A full copy of the decision is available HERE.
After a three year legal battle, the Administrative Appeals Tribunal handed down a landmark decision on 20 February 2015 which allows Queensland pilot John O’Brien the ability to be able to exercise his full ATPL privileges, despite having failed all clinical colour vision testing. The result means that he can progress his career from the rank of First Officer to Captain and paves the way for further successful appeals in the future. While there are a few remaining residual restrictions, overall this is a major victory and marks a significant milestone in our campaign.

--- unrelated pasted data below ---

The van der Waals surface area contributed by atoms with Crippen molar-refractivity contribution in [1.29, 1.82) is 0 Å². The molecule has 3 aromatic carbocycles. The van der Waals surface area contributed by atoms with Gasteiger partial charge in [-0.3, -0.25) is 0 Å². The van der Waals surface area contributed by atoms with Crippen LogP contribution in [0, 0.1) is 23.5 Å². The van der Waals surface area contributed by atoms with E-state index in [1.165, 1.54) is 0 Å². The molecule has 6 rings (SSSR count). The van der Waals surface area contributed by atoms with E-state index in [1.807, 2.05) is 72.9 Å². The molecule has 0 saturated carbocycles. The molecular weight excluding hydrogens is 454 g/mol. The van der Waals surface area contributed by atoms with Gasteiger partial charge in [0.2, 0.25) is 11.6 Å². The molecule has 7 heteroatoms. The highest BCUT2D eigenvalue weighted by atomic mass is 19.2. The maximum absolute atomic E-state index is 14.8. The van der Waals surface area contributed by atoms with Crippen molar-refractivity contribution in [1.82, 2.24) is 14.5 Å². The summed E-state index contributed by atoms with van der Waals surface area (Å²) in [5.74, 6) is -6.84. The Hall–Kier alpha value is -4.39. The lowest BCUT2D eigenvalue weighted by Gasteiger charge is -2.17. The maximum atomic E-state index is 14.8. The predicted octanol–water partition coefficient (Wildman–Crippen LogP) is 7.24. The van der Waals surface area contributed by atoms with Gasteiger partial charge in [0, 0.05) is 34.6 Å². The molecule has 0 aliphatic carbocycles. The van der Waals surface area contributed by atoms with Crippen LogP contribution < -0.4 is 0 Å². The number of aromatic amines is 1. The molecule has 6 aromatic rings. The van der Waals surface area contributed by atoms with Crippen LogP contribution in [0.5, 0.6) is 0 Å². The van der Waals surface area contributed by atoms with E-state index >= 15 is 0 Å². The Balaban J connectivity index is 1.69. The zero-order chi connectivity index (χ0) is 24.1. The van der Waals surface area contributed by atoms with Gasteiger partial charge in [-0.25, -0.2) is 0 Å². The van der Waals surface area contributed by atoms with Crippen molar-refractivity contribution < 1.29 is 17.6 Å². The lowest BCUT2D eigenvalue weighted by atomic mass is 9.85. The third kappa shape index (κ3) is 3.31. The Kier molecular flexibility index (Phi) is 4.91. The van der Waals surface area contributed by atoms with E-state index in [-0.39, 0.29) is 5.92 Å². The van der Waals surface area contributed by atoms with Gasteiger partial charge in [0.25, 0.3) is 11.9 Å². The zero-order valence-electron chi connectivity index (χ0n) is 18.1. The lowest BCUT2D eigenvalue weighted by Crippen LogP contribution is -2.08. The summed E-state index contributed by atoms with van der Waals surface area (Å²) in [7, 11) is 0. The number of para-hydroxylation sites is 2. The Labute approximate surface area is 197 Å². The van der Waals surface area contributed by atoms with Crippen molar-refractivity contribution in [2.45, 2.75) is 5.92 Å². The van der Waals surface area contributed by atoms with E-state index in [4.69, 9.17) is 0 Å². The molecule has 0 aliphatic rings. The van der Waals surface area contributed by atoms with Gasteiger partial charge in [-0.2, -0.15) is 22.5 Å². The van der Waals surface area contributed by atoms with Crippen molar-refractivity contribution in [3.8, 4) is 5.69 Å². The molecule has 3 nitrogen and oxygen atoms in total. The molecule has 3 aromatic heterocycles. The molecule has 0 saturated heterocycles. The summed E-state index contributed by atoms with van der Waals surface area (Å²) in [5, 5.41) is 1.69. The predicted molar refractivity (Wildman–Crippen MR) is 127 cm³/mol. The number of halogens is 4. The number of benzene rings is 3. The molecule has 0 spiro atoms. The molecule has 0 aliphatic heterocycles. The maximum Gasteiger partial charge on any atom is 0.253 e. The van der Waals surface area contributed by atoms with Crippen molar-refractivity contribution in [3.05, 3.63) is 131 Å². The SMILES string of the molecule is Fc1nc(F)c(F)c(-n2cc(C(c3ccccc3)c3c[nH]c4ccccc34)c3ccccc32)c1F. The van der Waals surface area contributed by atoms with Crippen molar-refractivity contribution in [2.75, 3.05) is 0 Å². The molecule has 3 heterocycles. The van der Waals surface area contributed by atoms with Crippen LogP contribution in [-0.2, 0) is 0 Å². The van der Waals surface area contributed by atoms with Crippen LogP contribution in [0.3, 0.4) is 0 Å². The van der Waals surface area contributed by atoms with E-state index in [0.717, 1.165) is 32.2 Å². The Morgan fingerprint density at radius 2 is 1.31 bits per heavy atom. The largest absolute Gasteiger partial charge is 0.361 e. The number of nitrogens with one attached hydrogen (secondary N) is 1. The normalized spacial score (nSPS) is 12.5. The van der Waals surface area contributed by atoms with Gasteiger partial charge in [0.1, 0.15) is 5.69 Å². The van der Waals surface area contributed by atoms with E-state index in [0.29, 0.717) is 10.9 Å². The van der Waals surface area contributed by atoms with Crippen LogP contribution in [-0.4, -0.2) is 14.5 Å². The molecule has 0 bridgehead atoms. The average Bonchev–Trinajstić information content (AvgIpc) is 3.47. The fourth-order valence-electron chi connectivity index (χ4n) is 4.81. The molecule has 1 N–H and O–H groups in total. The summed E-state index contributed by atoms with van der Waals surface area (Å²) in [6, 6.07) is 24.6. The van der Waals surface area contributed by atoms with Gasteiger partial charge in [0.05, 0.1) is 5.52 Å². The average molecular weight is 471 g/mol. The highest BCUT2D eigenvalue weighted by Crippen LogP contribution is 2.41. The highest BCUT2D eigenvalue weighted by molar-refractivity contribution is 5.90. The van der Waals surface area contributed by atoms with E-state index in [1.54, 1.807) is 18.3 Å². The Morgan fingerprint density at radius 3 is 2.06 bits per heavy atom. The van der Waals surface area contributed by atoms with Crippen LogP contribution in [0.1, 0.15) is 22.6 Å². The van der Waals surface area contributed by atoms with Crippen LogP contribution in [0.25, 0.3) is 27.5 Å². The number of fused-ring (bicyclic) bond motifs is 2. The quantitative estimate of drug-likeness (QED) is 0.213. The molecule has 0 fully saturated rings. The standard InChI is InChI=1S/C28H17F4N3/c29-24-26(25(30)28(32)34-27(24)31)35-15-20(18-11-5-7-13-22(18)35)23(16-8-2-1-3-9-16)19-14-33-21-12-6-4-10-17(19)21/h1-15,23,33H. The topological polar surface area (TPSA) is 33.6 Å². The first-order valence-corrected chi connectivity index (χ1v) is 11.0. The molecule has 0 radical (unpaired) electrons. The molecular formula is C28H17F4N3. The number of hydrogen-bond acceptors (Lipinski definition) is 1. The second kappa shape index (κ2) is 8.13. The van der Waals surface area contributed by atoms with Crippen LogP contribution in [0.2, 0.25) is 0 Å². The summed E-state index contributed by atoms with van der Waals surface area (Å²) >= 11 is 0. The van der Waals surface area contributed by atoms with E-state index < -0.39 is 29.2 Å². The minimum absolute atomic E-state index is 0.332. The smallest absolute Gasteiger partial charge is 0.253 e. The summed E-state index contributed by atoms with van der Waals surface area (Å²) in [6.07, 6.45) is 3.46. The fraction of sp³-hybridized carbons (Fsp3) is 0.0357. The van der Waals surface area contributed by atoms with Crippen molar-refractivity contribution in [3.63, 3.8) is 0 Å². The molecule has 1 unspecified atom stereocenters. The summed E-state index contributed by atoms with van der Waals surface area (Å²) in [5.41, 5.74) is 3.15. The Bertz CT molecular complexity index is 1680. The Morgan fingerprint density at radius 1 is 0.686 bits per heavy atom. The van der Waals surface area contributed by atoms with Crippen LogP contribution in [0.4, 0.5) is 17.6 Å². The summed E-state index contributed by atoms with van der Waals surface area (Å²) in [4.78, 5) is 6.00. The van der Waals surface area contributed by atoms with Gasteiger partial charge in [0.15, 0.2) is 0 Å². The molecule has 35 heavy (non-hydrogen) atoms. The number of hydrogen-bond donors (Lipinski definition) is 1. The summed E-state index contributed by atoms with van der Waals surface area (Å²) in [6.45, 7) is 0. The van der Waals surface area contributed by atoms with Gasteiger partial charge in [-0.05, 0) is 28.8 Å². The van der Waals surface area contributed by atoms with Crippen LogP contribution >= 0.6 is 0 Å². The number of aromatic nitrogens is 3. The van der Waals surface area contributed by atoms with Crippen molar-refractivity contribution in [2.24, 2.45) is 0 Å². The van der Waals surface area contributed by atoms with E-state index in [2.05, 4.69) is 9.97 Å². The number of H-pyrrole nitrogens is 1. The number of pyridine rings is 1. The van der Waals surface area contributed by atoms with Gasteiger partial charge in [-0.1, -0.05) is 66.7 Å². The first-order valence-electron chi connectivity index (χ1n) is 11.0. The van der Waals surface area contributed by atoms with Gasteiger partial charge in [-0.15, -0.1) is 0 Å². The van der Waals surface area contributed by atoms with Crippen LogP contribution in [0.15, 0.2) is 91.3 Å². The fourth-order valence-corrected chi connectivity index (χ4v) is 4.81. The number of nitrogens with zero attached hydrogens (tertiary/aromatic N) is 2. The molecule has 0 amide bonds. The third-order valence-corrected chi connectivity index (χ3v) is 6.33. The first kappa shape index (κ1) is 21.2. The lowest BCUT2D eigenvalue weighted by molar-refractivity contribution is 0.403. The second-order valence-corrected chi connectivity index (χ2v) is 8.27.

The Tribunal looked at Mr O’Brien’s 15 year, 6000+ hour flying history and found that he was:
“not likely to endanger the safety of air navigation in the role of Captain”
“his ability to operate aircraft safely with CVD is not in question”
This latest result is now CASA’s third loss in the tribunal on the aviation colour perception standard, after two earlier decisions in the late 1980’s which similarly found that CVD pilots posed no safety risk.
Queensland pilot wins right to captain airliner despite poor colour vision (ABC News 24 Feb 2015)
Further Analysis of the Decision
The Empire Strikes Back thread on PPRuNe has offered invaluable support and commentary on all the twists and turns in this long running legal saga. With over 33 pages of discussion and over 100,000 views, it has provided a focal point for the industry and CVD pilots to be able to share their thoughts and opinions. A recent post by “Creampuff” on the thread eloquently dissects this latest AAT result and analyses what it means in legal terms: